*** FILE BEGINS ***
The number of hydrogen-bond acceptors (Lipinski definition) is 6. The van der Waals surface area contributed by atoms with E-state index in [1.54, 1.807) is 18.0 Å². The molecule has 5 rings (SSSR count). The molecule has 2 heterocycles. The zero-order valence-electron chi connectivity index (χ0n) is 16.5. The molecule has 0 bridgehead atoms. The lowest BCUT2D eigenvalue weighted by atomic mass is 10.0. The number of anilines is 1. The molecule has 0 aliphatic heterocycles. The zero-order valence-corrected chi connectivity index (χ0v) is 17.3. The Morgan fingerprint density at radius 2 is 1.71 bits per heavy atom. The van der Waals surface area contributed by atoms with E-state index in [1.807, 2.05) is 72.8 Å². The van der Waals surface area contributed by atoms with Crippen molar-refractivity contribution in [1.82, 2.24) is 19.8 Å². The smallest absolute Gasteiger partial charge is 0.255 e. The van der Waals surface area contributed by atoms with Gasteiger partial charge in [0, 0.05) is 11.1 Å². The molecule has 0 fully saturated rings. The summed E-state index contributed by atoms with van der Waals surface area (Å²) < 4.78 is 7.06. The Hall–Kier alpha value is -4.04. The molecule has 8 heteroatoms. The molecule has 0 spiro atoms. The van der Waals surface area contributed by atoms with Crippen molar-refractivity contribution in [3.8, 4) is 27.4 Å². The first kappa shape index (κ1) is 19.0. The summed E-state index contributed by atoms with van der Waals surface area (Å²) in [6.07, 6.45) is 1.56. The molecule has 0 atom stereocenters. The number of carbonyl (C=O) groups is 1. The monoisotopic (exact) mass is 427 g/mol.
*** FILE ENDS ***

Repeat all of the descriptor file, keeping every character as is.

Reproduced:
The number of hydrogen-bond acceptors (Lipinski definition) is 6. The van der Waals surface area contributed by atoms with E-state index in [1.54, 1.807) is 18.0 Å². The molecule has 5 rings (SSSR count). The molecule has 2 heterocycles. The zero-order valence-electron chi connectivity index (χ0n) is 16.5. The molecule has 0 bridgehead atoms. The lowest BCUT2D eigenvalue weighted by atomic mass is 10.0. The number of anilines is 1. The molecule has 0 aliphatic heterocycles. The zero-order valence-corrected chi connectivity index (χ0v) is 17.3. The Morgan fingerprint density at radius 2 is 1.71 bits per heavy atom. The van der Waals surface area contributed by atoms with E-state index in [1.807, 2.05) is 72.8 Å². The van der Waals surface area contributed by atoms with Crippen molar-refractivity contribution in [1.82, 2.24) is 19.8 Å². The smallest absolute Gasteiger partial charge is 0.255 e. The van der Waals surface area contributed by atoms with Gasteiger partial charge in [0, 0.05) is 11.1 Å². The molecule has 0 fully saturated rings. The summed E-state index contributed by atoms with van der Waals surface area (Å²) < 4.78 is 7.06. The Hall–Kier alpha value is -4.04. The molecule has 8 heteroatoms. The molecule has 0 spiro atoms. The van der Waals surface area contributed by atoms with Crippen molar-refractivity contribution in [3.8, 4) is 27.4 Å². The first kappa shape index (κ1) is 19.0. The summed E-state index contributed by atoms with van der Waals surface area (Å²) in [6.07, 6.45) is 1.56. The molecule has 0 atom stereocenters. The number of carbonyl (C=O) groups is 1. The monoisotopic (exact) mass is 427 g/mol.